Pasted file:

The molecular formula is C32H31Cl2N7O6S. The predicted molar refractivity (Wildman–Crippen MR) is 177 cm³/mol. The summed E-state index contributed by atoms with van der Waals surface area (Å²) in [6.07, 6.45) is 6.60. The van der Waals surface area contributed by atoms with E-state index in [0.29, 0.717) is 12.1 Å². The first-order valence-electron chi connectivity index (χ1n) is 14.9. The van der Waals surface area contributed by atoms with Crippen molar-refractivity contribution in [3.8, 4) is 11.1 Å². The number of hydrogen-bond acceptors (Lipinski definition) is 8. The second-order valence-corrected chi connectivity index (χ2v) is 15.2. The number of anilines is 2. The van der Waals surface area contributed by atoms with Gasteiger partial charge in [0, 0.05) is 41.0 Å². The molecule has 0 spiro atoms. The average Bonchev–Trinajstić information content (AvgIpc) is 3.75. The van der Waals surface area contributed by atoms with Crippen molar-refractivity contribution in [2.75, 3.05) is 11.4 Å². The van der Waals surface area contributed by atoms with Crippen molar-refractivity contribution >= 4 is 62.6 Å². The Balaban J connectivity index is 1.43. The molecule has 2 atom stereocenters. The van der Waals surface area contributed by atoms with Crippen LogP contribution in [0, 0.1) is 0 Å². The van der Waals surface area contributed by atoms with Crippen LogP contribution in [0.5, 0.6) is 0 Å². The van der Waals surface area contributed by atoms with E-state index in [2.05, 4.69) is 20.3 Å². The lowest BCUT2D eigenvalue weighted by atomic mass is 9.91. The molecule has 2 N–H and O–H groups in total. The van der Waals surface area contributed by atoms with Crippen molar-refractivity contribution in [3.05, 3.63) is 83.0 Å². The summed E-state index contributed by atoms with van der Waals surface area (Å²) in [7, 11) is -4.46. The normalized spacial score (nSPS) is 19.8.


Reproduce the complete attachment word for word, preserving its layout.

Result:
The molecular formula is C32H31Cl2N7O6S. The predicted molar refractivity (Wildman–Crippen MR) is 177 cm³/mol. The summed E-state index contributed by atoms with van der Waals surface area (Å²) in [6.07, 6.45) is 6.60. The van der Waals surface area contributed by atoms with E-state index in [0.29, 0.717) is 12.1 Å². The first-order valence-electron chi connectivity index (χ1n) is 14.9. The van der Waals surface area contributed by atoms with Crippen molar-refractivity contribution in [3.8, 4) is 11.1 Å². The number of hydrogen-bond acceptors (Lipinski definition) is 8. The second-order valence-corrected chi connectivity index (χ2v) is 15.2. The number of anilines is 2. The van der Waals surface area contributed by atoms with Gasteiger partial charge in [0, 0.05) is 41.0 Å². The molecule has 0 spiro atoms. The average Bonchev–Trinajstić information content (AvgIpc) is 3.75. The van der Waals surface area contributed by atoms with Crippen molar-refractivity contribution in [2.75, 3.05) is 11.4 Å². The van der Waals surface area contributed by atoms with Crippen molar-refractivity contribution >= 4 is 62.6 Å². The Balaban J connectivity index is 1.43. The molecule has 2 atom stereocenters. The van der Waals surface area contributed by atoms with Crippen LogP contribution in [0, 0.1) is 0 Å². The van der Waals surface area contributed by atoms with Crippen LogP contribution in [0.5, 0.6) is 0 Å². The van der Waals surface area contributed by atoms with E-state index in [2.05, 4.69) is 20.3 Å². The lowest BCUT2D eigenvalue weighted by atomic mass is 9.91. The molecule has 2 N–H and O–H groups in total. The van der Waals surface area contributed by atoms with Crippen molar-refractivity contribution in [3.05, 3.63) is 83.0 Å². The summed E-state index contributed by atoms with van der Waals surface area (Å²) in [7, 11) is -4.46. The normalized spacial score (nSPS) is 19.8.